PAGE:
The authors extended previous studies of the stage-specific prevalence of behavioral pathology to members of ethnic minority groups. Behavioral symptoms and their relationship to severity of Alzheimer's disease (AD) were examined in 125 heterogeneous minority elderly patients interviewed with a modified CERAD protocol with behavioral symptoms scored on the caregiver- rated BEHAVE-AD Rating Scale. Behavioral disturbances were extremely common, occurring in 98% of the sample; the most common was activity disturbances (89%), followed by paranoid and delusional ideation (72%), aggressivity (64%), anxieties and phobias (61%), depressive symptoms (50%), sleep disturbances (43%), and hallucinations (34%). As in white patients, overall behavioral symptoms were most frequent among patients with moderate and severe dementia. Preliminary evidence supports the possibility, of ethnic differences in behavioral profiles; Blacks showed lower affective, anxiety, and sleep symptoms than Asians and Hispanics, and lower total BEHAVE-AD scores than Hispanics. Inquiry in larger, population-based samples will be needed to determine whether the ethnic differences in behavioral symptoms of AD found here are robust and replicable.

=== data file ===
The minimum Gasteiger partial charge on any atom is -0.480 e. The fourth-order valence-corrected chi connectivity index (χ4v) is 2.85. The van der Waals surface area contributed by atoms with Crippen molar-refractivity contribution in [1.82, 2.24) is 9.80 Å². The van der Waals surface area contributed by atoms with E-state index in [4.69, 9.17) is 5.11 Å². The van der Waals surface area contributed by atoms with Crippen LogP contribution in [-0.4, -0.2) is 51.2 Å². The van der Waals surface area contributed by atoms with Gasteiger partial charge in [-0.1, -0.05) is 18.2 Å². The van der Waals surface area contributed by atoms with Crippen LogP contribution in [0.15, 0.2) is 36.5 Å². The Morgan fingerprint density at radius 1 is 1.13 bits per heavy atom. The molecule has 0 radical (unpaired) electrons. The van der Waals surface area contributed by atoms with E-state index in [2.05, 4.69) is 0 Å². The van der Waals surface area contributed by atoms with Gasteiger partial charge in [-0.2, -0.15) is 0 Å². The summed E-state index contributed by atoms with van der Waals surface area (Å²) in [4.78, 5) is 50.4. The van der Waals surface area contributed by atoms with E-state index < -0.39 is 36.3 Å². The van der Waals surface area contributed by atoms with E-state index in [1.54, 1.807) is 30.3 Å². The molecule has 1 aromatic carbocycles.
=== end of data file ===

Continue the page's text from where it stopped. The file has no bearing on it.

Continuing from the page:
Bibliographical noteFunding Information:
This work was supported by grants from the National Institute on Aging (Alzheimer's Disease Research Center [P50 AG 051336] Satellite Core, [S Borson, P.I.]), Geriatric Academic Program (J Chen; S Borson), a Pfizer/American Geriatric Society Fellowship in Geriatric Research (J Chen; S Borson), and the Health Resources and Services Administration (Respite Care Demonstration Project for Underserved Elders with Alzheimer's Disease, Washington State Aging and Adult Services Administration).
Copyright 2017 Elsevier B.V., All rights reserved.